It Came From Memphis

It Came From Memphis

Foreword by: Peter Guralnick
Robert Gordon begins where most chroniclers of the music world end and spins a magical fairy tale peopled with Delta bluesmen, a peanut vendor, a matinee cowboy, a professional wrestler, and a manic deejay. It Came From Memphis doesn't focus on Elvis, Al Green, or the Sun/Stax studios. Instead it creeps into the shadows cast by those institutions, concentrating on artists like Jim Dickinson and Alex Chilton, and bands like the MarKeys and Big Star. Gordon limns, with respect and the fascination born of true devotion, the story of white teenagers caught in the middle of an extraordinary confluence of music, entrepreneurship, to usher in an exciting new musical form. The result is a rock 'n' roll and Memphis -- its alma mater.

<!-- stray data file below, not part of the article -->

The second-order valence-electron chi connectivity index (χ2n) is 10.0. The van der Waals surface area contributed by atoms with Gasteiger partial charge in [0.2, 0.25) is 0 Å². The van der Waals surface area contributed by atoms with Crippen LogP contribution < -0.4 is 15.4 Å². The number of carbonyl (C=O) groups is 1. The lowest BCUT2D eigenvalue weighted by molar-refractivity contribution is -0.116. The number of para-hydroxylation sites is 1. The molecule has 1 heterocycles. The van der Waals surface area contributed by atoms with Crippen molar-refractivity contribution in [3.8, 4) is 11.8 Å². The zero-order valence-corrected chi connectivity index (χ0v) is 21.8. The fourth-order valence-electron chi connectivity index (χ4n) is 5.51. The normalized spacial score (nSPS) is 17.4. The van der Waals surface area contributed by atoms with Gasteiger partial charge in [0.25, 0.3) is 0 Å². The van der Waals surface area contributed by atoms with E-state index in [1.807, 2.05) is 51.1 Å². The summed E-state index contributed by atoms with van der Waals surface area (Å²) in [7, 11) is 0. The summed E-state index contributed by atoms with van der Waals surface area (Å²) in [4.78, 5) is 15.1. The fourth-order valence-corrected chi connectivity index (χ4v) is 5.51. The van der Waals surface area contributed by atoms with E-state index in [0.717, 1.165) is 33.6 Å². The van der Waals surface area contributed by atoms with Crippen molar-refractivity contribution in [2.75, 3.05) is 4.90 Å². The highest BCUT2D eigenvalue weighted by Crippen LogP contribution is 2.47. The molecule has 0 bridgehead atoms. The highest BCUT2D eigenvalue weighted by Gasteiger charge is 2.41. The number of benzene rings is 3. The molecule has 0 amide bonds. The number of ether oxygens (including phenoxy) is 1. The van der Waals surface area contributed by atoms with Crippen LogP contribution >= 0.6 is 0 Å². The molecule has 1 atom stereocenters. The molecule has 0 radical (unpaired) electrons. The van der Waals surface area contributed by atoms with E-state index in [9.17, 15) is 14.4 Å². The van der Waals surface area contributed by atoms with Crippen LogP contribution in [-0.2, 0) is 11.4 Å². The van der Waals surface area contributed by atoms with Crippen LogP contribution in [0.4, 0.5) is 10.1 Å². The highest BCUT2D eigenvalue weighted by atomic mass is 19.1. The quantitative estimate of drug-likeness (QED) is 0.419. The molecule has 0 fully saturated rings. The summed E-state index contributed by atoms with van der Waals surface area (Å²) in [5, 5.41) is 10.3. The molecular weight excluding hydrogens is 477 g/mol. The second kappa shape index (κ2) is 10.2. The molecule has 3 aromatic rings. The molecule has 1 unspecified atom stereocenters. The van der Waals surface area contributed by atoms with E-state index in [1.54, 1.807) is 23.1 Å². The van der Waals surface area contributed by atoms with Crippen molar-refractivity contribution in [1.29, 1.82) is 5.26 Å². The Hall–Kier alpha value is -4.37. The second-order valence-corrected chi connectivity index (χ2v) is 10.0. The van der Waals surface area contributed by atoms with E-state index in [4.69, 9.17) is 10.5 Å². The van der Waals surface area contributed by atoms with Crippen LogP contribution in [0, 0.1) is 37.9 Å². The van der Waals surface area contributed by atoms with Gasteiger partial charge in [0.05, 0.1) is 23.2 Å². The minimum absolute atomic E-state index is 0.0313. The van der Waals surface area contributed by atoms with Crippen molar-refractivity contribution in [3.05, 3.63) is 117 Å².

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  • Atria Books | 
  • 336 pages | 
  • ISBN 9780743410458 | 
  • November 2001
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Read an Excerpt

Chapter One: The Dream of a Common Language

The Rolling Stone introduced me not to the blues, but to the bluesmen. The players. On a sweltering Fourth of July, 1975, the summer before I entered ninth grade, they delayed their Memphis performance by placing a wooden stool at stage center and then bringing out a fragile black gentleman with a guitar. The crowd Of 50,000 was hot and impatient, but Furry Lewis came up playing medicine shows in the 1920S and he knew more than a little about entertaining. Though solo blues wasn't what a lot of weary rednecks wanted to hear, I'm sure I was not the only new fan he won.

The next time I saw... see more

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